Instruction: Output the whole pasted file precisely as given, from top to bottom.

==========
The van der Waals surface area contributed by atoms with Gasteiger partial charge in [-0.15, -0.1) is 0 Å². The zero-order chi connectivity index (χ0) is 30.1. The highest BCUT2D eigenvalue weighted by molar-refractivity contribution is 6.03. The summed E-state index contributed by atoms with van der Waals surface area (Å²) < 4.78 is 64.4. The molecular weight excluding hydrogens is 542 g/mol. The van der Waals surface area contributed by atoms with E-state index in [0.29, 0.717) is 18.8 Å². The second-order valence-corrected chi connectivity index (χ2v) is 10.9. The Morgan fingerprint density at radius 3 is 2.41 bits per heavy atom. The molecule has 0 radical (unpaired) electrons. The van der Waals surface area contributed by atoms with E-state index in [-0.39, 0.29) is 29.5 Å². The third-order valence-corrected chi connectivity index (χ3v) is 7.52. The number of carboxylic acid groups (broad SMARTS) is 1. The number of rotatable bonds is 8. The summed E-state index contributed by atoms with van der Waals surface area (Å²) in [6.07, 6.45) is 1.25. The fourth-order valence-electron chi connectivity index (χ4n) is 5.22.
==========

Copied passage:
The van der Waals surface area contributed by atoms with Gasteiger partial charge in [-0.15, -0.1) is 0 Å². The zero-order chi connectivity index (χ0) is 30.1. The highest BCUT2D eigenvalue weighted by molar-refractivity contribution is 6.03. The summed E-state index contributed by atoms with van der Waals surface area (Å²) < 4.78 is 64.4. The molecular weight excluding hydrogens is 542 g/mol. The van der Waals surface area contributed by atoms with E-state index in [0.29, 0.717) is 18.8 Å². The second-order valence-corrected chi connectivity index (χ2v) is 10.9. The Morgan fingerprint density at radius 3 is 2.41 bits per heavy atom. The molecule has 0 radical (unpaired) electrons. The van der Waals surface area contributed by atoms with E-state index in [-0.39, 0.29) is 29.5 Å². The third-order valence-corrected chi connectivity index (χ3v) is 7.52. The number of carboxylic acid groups (broad SMARTS) is 1. The number of rotatable bonds is 8. The summed E-state index contributed by atoms with van der Waals surface area (Å²) in [6.07, 6.45) is 1.25. The fourth-order valence-electron chi connectivity index (χ4n) is 5.22.